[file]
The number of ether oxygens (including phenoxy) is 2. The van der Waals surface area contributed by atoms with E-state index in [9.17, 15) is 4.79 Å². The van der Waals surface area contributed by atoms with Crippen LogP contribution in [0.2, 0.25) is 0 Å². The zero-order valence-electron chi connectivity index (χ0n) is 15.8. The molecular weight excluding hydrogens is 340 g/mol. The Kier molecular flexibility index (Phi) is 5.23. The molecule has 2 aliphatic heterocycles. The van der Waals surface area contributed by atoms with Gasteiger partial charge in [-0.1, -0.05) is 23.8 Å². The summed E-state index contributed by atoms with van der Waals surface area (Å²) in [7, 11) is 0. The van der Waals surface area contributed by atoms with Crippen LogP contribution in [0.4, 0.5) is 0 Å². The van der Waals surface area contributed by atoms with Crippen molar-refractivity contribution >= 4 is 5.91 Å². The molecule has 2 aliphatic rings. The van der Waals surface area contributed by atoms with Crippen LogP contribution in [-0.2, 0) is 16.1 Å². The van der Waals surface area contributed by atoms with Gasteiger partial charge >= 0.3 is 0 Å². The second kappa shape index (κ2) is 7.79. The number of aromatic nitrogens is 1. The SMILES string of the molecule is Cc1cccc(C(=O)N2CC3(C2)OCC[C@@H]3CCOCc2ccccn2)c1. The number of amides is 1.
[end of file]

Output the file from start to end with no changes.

The number of ether oxygens (including phenoxy) is 2. The van der Waals surface area contributed by atoms with E-state index in [9.17, 15) is 4.79 Å². The van der Waals surface area contributed by atoms with Crippen LogP contribution in [0.2, 0.25) is 0 Å². The zero-order valence-electron chi connectivity index (χ0n) is 15.8. The molecular weight excluding hydrogens is 340 g/mol. The Kier molecular flexibility index (Phi) is 5.23. The molecule has 2 aliphatic heterocycles. The van der Waals surface area contributed by atoms with Gasteiger partial charge in [-0.1, -0.05) is 23.8 Å². The summed E-state index contributed by atoms with van der Waals surface area (Å²) in [7, 11) is 0. The van der Waals surface area contributed by atoms with Crippen LogP contribution in [0.4, 0.5) is 0 Å². The van der Waals surface area contributed by atoms with Crippen molar-refractivity contribution >= 4 is 5.91 Å². The molecule has 2 aliphatic rings. The van der Waals surface area contributed by atoms with Crippen LogP contribution in [-0.2, 0) is 16.1 Å². The van der Waals surface area contributed by atoms with Gasteiger partial charge >= 0.3 is 0 Å². The second kappa shape index (κ2) is 7.79. The number of aromatic nitrogens is 1. The SMILES string of the molecule is Cc1cccc(C(=O)N2CC3(C2)OCC[C@@H]3CCOCc2ccccn2)c1. The number of amides is 1.